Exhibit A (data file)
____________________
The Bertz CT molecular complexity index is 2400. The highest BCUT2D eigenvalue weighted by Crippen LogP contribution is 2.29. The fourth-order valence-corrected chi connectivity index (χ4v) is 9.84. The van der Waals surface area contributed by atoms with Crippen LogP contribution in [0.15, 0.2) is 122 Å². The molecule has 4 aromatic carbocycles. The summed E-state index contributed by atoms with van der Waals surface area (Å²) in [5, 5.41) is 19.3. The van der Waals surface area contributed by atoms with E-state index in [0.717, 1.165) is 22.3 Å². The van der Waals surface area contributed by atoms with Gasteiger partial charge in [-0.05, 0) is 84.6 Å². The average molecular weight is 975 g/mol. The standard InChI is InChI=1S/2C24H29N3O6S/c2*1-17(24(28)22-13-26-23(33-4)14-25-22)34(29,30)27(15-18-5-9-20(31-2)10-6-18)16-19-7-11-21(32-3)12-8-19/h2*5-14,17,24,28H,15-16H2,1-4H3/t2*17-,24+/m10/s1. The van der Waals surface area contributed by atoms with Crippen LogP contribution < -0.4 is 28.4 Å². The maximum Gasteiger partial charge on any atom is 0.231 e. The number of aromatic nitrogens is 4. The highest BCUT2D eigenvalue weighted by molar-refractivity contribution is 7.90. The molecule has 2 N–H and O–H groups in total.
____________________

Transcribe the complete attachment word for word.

The Bertz CT molecular complexity index is 2400. The highest BCUT2D eigenvalue weighted by Crippen LogP contribution is 2.29. The fourth-order valence-corrected chi connectivity index (χ4v) is 9.84. The van der Waals surface area contributed by atoms with Crippen LogP contribution in [0.15, 0.2) is 122 Å². The molecule has 4 aromatic carbocycles. The summed E-state index contributed by atoms with van der Waals surface area (Å²) in [5, 5.41) is 19.3. The van der Waals surface area contributed by atoms with E-state index in [0.717, 1.165) is 22.3 Å². The van der Waals surface area contributed by atoms with Gasteiger partial charge in [-0.05, 0) is 84.6 Å². The average molecular weight is 975 g/mol. The standard InChI is InChI=1S/2C24H29N3O6S/c2*1-17(24(28)22-13-26-23(33-4)14-25-22)34(29,30)27(15-18-5-9-20(31-2)10-6-18)16-19-7-11-21(32-3)12-8-19/h2*5-14,17,24,28H,15-16H2,1-4H3/t2*17-,24+/m10/s1. The van der Waals surface area contributed by atoms with Crippen LogP contribution < -0.4 is 28.4 Å². The maximum Gasteiger partial charge on any atom is 0.231 e. The number of aromatic nitrogens is 4. The highest BCUT2D eigenvalue weighted by molar-refractivity contribution is 7.90. The molecule has 2 N–H and O–H groups in total.